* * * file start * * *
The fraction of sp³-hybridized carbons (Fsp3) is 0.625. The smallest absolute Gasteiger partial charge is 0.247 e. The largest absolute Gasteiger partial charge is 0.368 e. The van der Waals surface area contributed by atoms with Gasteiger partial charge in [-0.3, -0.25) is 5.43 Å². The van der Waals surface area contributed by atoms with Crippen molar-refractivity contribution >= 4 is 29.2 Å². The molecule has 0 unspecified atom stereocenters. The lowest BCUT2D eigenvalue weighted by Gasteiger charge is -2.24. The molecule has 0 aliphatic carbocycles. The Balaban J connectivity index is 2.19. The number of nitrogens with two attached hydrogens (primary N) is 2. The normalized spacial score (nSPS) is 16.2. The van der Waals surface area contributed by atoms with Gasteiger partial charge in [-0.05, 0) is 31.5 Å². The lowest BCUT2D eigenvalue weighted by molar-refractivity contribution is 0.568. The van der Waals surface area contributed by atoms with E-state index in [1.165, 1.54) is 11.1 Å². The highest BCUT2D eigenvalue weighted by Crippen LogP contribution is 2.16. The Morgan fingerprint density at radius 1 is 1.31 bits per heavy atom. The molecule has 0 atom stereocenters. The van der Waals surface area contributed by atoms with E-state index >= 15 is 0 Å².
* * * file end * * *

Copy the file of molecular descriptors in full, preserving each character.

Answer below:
The fraction of sp³-hybridized carbons (Fsp3) is 0.625. The smallest absolute Gasteiger partial charge is 0.247 e. The largest absolute Gasteiger partial charge is 0.368 e. The van der Waals surface area contributed by atoms with Gasteiger partial charge in [-0.3, -0.25) is 5.43 Å². The van der Waals surface area contributed by atoms with Crippen molar-refractivity contribution >= 4 is 29.2 Å². The molecule has 0 unspecified atom stereocenters. The lowest BCUT2D eigenvalue weighted by Gasteiger charge is -2.24. The molecule has 0 aliphatic carbocycles. The Balaban J connectivity index is 2.19. The number of nitrogens with two attached hydrogens (primary N) is 2. The normalized spacial score (nSPS) is 16.2. The van der Waals surface area contributed by atoms with Gasteiger partial charge in [-0.05, 0) is 31.5 Å². The lowest BCUT2D eigenvalue weighted by molar-refractivity contribution is 0.568. The van der Waals surface area contributed by atoms with E-state index in [1.165, 1.54) is 11.1 Å². The highest BCUT2D eigenvalue weighted by Crippen LogP contribution is 2.16. The Morgan fingerprint density at radius 1 is 1.31 bits per heavy atom. The molecule has 0 atom stereocenters. The van der Waals surface area contributed by atoms with E-state index >= 15 is 0 Å².